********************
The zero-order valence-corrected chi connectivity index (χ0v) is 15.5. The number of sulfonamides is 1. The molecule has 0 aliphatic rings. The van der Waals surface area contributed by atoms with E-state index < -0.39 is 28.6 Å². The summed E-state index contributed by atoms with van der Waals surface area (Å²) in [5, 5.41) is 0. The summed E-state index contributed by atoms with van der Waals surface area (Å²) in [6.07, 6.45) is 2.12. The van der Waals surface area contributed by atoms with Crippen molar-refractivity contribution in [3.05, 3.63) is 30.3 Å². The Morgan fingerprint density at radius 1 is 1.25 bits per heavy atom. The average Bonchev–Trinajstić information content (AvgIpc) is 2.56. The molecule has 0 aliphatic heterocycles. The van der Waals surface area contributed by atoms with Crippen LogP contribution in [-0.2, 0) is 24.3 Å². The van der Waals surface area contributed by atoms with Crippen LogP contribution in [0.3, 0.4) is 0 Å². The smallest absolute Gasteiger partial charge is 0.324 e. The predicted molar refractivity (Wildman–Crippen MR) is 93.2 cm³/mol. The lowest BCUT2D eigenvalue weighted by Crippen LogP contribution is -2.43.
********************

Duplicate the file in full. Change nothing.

The zero-order valence-corrected chi connectivity index (χ0v) is 15.5. The number of sulfonamides is 1. The molecule has 0 aliphatic rings. The van der Waals surface area contributed by atoms with E-state index < -0.39 is 28.6 Å². The summed E-state index contributed by atoms with van der Waals surface area (Å²) in [5, 5.41) is 0. The summed E-state index contributed by atoms with van der Waals surface area (Å²) in [6.07, 6.45) is 2.12. The van der Waals surface area contributed by atoms with Crippen molar-refractivity contribution in [3.05, 3.63) is 30.3 Å². The Morgan fingerprint density at radius 1 is 1.25 bits per heavy atom. The average Bonchev–Trinajstić information content (AvgIpc) is 2.56. The molecule has 0 aliphatic heterocycles. The van der Waals surface area contributed by atoms with Crippen LogP contribution in [-0.2, 0) is 24.3 Å². The van der Waals surface area contributed by atoms with Crippen LogP contribution in [0.3, 0.4) is 0 Å². The smallest absolute Gasteiger partial charge is 0.324 e. The predicted molar refractivity (Wildman–Crippen MR) is 93.2 cm³/mol. The lowest BCUT2D eigenvalue weighted by Crippen LogP contribution is -2.43.